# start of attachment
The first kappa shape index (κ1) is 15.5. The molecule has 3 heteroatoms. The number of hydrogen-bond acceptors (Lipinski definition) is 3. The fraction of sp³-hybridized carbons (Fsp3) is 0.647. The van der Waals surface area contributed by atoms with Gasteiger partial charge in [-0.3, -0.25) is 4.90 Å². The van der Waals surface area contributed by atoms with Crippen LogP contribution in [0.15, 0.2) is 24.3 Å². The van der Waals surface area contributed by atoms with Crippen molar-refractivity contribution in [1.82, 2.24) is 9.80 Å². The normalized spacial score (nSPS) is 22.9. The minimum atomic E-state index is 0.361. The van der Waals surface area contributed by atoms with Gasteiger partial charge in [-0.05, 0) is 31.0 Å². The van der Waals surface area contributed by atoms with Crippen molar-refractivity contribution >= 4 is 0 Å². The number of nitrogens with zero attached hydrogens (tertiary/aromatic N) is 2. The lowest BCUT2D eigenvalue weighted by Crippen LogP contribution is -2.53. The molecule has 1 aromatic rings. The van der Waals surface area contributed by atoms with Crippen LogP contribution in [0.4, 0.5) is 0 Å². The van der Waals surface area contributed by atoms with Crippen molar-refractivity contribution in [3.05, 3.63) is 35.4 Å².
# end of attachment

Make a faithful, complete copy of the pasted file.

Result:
The first kappa shape index (κ1) is 15.5. The molecule has 3 heteroatoms. The number of hydrogen-bond acceptors (Lipinski definition) is 3. The fraction of sp³-hybridized carbons (Fsp3) is 0.647. The van der Waals surface area contributed by atoms with Gasteiger partial charge in [-0.3, -0.25) is 4.90 Å². The van der Waals surface area contributed by atoms with Crippen LogP contribution in [0.15, 0.2) is 24.3 Å². The van der Waals surface area contributed by atoms with Crippen molar-refractivity contribution in [1.82, 2.24) is 9.80 Å². The normalized spacial score (nSPS) is 22.9. The minimum atomic E-state index is 0.361. The van der Waals surface area contributed by atoms with Gasteiger partial charge in [-0.05, 0) is 31.0 Å². The van der Waals surface area contributed by atoms with Crippen molar-refractivity contribution >= 4 is 0 Å². The number of nitrogens with zero attached hydrogens (tertiary/aromatic N) is 2. The lowest BCUT2D eigenvalue weighted by Crippen LogP contribution is -2.53. The molecule has 1 aromatic rings. The van der Waals surface area contributed by atoms with Crippen LogP contribution in [0.4, 0.5) is 0 Å². The van der Waals surface area contributed by atoms with Crippen molar-refractivity contribution in [3.05, 3.63) is 35.4 Å².